. No formal answer will probably be returned until consultation shall have been had between the President's Governmenti and the State of Maine; possibly not until after the State of Maine shall have given its vote for the Presidential election in the beginning of next November. The position of things is undoubtedly at this moment more favourable to a satisfactory settlement of the Boundary Question, than it has been for the last few years preceding. The people of Maine, from several causes, have been made to stand aside, and to leave the Boundary negotiation in the hands of the National Government; and what is the most important, the restored tranquillity of Canada and the pacification of the Canadian Frontier, have for the present rendered the Question of the NorthEastern Boundary an isolated question, and therefore comparatively uninteresting and unimportant to the rest of the United States excepting Maine.
Although I think it probable, as is above stated, that no definite or formal answer will for some weeks, or perhaps months to come, be returned by the United States Government to the Draft of Convention now offered by Great Britain, yet I shall hope shortly to obtain, informally, some knowledge of the President's own wishes and opinions upon the subject. Congress adjourned on the 21st of this month, to meet again on the 4th of next December. The correspondence which is now passing between the two Governments will consequently not be made public in the United States until that period.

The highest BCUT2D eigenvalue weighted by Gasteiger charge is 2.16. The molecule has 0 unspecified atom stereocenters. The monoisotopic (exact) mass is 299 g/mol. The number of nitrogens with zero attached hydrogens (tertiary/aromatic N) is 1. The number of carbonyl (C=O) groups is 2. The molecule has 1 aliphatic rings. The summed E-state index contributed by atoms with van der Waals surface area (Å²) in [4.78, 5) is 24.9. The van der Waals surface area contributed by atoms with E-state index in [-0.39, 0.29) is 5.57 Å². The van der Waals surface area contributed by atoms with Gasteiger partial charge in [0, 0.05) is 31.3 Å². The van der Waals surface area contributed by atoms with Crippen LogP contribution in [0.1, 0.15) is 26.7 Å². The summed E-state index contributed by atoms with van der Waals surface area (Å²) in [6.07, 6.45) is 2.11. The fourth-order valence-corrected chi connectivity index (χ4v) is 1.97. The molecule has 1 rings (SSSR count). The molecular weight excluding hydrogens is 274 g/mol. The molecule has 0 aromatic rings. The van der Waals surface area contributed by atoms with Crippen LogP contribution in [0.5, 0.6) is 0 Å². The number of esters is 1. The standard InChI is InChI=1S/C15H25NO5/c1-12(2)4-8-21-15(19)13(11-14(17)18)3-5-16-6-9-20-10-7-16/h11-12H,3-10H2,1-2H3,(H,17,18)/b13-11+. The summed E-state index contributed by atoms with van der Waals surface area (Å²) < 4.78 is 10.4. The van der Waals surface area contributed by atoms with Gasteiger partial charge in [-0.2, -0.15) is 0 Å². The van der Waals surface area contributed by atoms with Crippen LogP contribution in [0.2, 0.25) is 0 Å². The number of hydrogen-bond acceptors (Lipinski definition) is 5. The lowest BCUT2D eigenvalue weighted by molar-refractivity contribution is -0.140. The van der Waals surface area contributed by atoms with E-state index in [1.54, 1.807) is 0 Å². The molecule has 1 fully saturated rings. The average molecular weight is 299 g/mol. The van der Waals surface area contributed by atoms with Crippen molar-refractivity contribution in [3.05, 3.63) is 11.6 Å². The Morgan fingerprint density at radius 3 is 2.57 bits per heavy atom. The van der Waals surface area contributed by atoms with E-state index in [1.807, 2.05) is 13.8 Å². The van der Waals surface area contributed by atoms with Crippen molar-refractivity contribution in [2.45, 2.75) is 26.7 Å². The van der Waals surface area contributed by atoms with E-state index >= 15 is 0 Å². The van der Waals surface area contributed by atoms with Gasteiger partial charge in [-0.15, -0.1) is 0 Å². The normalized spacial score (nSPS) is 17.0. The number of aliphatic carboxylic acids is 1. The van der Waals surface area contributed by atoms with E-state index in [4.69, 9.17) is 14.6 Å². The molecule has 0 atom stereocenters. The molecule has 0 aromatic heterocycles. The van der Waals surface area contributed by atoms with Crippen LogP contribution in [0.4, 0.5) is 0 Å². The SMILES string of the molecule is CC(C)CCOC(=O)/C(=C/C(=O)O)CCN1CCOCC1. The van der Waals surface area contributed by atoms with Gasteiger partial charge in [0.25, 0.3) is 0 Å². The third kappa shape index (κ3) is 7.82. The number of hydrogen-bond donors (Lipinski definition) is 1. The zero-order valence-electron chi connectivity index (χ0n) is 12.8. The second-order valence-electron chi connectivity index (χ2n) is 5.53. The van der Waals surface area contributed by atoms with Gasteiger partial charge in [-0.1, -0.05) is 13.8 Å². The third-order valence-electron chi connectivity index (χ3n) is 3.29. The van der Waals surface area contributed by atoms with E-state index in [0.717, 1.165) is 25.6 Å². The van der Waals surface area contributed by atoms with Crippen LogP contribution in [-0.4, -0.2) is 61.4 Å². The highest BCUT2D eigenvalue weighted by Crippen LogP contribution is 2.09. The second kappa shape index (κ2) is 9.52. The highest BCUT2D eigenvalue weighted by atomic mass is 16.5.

(Signed) H. S. FOX
Inclosure in No. 10.
Mr. Fox to Mr. Forsyth.
Washington, July 28, 1840. THE Undersigned, Her Britannic Majesty's Envoy Extraordinary and Minister Plenipotentiary, has the honour herewith, by direction of Her Majesty's Government, to convey to the Secretary of State of the United States the Draft of a Convention between the two Governments, for the appointment of two Commissions : the one, to explore and survey the line of Boundary between the British provinces of New Brunswick and Canada and the United States, and to determine and lay down that Boundary in conformity with the Treaty of 1783; the other Commission to arbitrate on those matters with respect to which the first Commission may be unable to come to a decision.
Her Majesty's Government are persuaded that the Draft of Convention now offered will be received as a fresh proof of the earnest desire of Her Majesty's Government to bring the long-pending question of disputed boundary to a just and satisfactory conclusion.